Glauco Lolli Ghetti’s successors continue to forge joint ventures and expand fleet.
Generational change is rarely easy in a family-owned shipping company, but Scorpio Ship Management appears to be managing it pretty well.Patriarch Glauco Lolli Ghetti — who was one of the leading names in the Italian shipping industry in the 20th century — died last year at the age of 85.
But he had already been preparing for the handover of power for some time, gradually withdrawing from hands-on participation in the business, transferring ownership to his three daughters and bringing grandson Emanuele Lauro on board in 2003.Now, Mr Lauro runs day-to-day operations out of Scorpio’s Monaco office alongside general manager Aldo Poma, while his aunt, Geneva-based Maria-Amelia, serves as president.
The company is already a considerably larger and more complex operation than when Emanuele signed up four years ago.Then it had just three owned ships and three more on charter. Now, it owns five vessels and has 13 on charter, and manages or has a hand in more than 40.
It is also preparing for a new era of growth.
Mr Lauro describes the company’s development over these four years as testimony to a longstanding belief in cooperation and pooling.In 2004, it formed the Jacob-Scorpio Tankers pool with Jacob Tankschiffahrt, and the venture now has 16 ships in the water, with panamaxes on order at yards in China and South Korea.
He believes that a fleet of between 25 and 30 ships trading in the west provides the right degree of critical mass, adding that those new deliveries — due between May and August of this year — should help the pool reach that target soon.
He also anticipates boosting the pool’s complement of vessels trading in the east to 10 by the end of this year.Another key step forward came 18 months ago with the formation of Scorship, a KG joint venture with Konig & Cie. Scorship has just taken delivery of the second of six 73,500 dwt panamax tankers from China’s New Times shipyard.
The first two vessels have been chartered to China Oil, which has now placed both in the JST pool, becoming a fully fledged pool member.The remaining deliveries are due next year, and Mr Lauro says Tobias Konig’s initial prediction that Scorship could have between 15 and 20 ships funded by the end of 2008 still looks realistic.Indeed, Mr Konig’s energetic pursuit of growth for his own ventures also appears likely to benefit the pool. A number of new vessels may come into the fold as a result.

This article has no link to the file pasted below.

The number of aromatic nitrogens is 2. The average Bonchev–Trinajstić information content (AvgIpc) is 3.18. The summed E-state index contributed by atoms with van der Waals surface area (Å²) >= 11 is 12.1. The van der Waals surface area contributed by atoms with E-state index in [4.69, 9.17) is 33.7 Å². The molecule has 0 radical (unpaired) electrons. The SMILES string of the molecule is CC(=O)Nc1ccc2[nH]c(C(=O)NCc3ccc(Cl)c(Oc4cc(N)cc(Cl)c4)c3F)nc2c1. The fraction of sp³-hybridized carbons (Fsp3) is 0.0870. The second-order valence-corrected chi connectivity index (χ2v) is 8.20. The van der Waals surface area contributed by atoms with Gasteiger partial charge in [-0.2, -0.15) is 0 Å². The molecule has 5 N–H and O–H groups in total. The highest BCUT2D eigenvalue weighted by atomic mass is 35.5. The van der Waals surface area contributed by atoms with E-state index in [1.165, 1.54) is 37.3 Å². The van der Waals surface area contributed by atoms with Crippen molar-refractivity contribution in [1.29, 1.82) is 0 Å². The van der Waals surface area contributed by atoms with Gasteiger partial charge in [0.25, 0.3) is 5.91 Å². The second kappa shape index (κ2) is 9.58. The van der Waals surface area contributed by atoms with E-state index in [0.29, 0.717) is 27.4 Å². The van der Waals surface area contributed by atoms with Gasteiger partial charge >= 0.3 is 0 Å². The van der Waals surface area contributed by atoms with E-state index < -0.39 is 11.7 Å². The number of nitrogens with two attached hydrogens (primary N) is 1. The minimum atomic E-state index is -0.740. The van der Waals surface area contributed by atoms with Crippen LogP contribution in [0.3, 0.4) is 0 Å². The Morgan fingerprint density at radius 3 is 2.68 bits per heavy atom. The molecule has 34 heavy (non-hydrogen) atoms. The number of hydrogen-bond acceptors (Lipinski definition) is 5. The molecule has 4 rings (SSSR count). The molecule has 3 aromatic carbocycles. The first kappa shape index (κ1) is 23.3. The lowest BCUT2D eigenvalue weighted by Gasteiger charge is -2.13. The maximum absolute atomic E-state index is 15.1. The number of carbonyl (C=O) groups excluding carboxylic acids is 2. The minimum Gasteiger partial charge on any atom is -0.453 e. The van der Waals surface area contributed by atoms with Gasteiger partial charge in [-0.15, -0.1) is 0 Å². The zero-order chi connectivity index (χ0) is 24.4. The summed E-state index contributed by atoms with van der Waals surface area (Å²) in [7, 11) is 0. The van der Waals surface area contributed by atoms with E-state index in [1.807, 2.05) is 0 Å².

Now, Scorpio is on the move again.
In the second half of this year it will open a Singapore office as part of a determined move into the dry cargo market, with Daniele Pratolongo, formerly of Coeclerici, at the helm.
Mr Lauro says the company will transfer two double-hulled oil, bulk, ore carriers, built in the late 1980s and now running gasoline and coal between the continent and the US, to Singapore as “a trampoline” for the development of its new operation.
The ships are now coming to an end of charters with Clearlake.Mr Lauro says the new venture will be open to adding newbuilds or second-hand tonnage to the fleet as opportunities arise.
He added that Scorpio will also look to establish some long-term relations and possibly joint venture deals on ships with producers and charterers.
Its close relations with a number of trading houses should also help it considerably as it seeks to establish a presence in the market. It is logical to assume that Singapore will also handle the JST pool vessels trading in the east.
The success of the Singapore venture would also provide further evidence that Glauco Lolli Ghetti’s legacy is in safe hands.